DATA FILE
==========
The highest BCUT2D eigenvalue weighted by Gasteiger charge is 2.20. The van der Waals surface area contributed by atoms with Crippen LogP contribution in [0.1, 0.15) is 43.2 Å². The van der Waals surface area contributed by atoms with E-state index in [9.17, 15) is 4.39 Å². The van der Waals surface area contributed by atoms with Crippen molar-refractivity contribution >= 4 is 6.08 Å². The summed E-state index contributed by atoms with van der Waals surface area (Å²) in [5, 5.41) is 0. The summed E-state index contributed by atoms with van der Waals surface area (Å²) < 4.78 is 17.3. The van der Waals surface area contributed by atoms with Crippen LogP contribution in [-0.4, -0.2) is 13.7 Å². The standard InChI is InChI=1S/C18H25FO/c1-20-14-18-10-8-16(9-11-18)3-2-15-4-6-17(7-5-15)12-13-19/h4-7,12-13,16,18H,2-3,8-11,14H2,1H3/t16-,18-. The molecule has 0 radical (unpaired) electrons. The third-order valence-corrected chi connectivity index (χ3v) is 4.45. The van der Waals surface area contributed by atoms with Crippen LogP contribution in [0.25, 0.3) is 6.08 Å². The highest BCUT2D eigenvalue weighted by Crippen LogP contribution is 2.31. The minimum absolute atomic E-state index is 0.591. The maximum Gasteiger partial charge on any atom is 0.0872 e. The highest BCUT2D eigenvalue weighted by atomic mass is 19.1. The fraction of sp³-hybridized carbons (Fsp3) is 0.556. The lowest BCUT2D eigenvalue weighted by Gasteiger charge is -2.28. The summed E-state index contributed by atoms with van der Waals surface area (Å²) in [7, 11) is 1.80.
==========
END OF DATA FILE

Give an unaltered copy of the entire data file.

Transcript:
The highest BCUT2D eigenvalue weighted by Gasteiger charge is 2.20. The van der Waals surface area contributed by atoms with Crippen LogP contribution in [0.1, 0.15) is 43.2 Å². The van der Waals surface area contributed by atoms with E-state index in [9.17, 15) is 4.39 Å². The van der Waals surface area contributed by atoms with Crippen molar-refractivity contribution >= 4 is 6.08 Å². The summed E-state index contributed by atoms with van der Waals surface area (Å²) in [5, 5.41) is 0. The summed E-state index contributed by atoms with van der Waals surface area (Å²) < 4.78 is 17.3. The van der Waals surface area contributed by atoms with Crippen LogP contribution in [-0.4, -0.2) is 13.7 Å². The standard InChI is InChI=1S/C18H25FO/c1-20-14-18-10-8-16(9-11-18)3-2-15-4-6-17(7-5-15)12-13-19/h4-7,12-13,16,18H,2-3,8-11,14H2,1H3/t16-,18-. The molecule has 0 radical (unpaired) electrons. The third-order valence-corrected chi connectivity index (χ3v) is 4.45. The van der Waals surface area contributed by atoms with Crippen LogP contribution in [0.25, 0.3) is 6.08 Å². The highest BCUT2D eigenvalue weighted by Crippen LogP contribution is 2.31. The minimum absolute atomic E-state index is 0.591. The maximum Gasteiger partial charge on any atom is 0.0872 e. The highest BCUT2D eigenvalue weighted by atomic mass is 19.1. The fraction of sp³-hybridized carbons (Fsp3) is 0.556. The lowest BCUT2D eigenvalue weighted by Gasteiger charge is -2.28. The summed E-state index contributed by atoms with van der Waals surface area (Å²) in [7, 11) is 1.80.